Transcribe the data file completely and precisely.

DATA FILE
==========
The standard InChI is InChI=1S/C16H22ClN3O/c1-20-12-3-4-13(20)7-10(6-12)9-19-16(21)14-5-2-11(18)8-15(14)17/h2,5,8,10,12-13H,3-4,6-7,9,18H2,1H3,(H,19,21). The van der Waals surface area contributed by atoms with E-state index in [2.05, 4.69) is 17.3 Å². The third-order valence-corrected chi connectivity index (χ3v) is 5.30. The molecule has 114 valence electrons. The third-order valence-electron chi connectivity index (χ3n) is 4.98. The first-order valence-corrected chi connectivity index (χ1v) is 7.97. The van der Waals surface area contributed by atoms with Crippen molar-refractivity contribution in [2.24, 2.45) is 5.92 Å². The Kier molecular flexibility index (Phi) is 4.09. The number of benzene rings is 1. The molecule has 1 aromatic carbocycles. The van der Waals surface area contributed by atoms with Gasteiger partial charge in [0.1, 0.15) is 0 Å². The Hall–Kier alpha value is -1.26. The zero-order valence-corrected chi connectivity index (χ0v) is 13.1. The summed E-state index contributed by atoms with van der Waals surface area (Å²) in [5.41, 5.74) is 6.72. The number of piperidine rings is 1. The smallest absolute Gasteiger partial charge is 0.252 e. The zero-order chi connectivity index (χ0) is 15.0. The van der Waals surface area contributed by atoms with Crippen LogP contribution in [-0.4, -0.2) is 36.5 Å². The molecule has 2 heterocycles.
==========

The standard InChI is InChI=1S/C16H22ClN3O/c1-20-12-3-4-13(20)7-10(6-12)9-19-16(21)14-5-2-11(18)8-15(14)17/h2,5,8,10,12-13H,3-4,6-7,9,18H2,1H3,(H,19,21). The van der Waals surface area contributed by atoms with E-state index in [2.05, 4.69) is 17.3 Å². The third-order valence-corrected chi connectivity index (χ3v) is 5.30. The molecule has 114 valence electrons. The third-order valence-electron chi connectivity index (χ3n) is 4.98. The first-order valence-corrected chi connectivity index (χ1v) is 7.97. The van der Waals surface area contributed by atoms with Crippen molar-refractivity contribution in [2.24, 2.45) is 5.92 Å². The Kier molecular flexibility index (Phi) is 4.09. The number of benzene rings is 1. The molecule has 1 aromatic carbocycles. The van der Waals surface area contributed by atoms with Gasteiger partial charge in [0.1, 0.15) is 0 Å². The Hall–Kier alpha value is -1.26. The zero-order valence-corrected chi connectivity index (χ0v) is 13.1. The summed E-state index contributed by atoms with van der Waals surface area (Å²) in [5.41, 5.74) is 6.72. The number of piperidine rings is 1. The smallest absolute Gasteiger partial charge is 0.252 e. The zero-order chi connectivity index (χ0) is 15.0. The van der Waals surface area contributed by atoms with Crippen LogP contribution in [-0.4, -0.2) is 36.5 Å². The molecule has 2 heterocycles.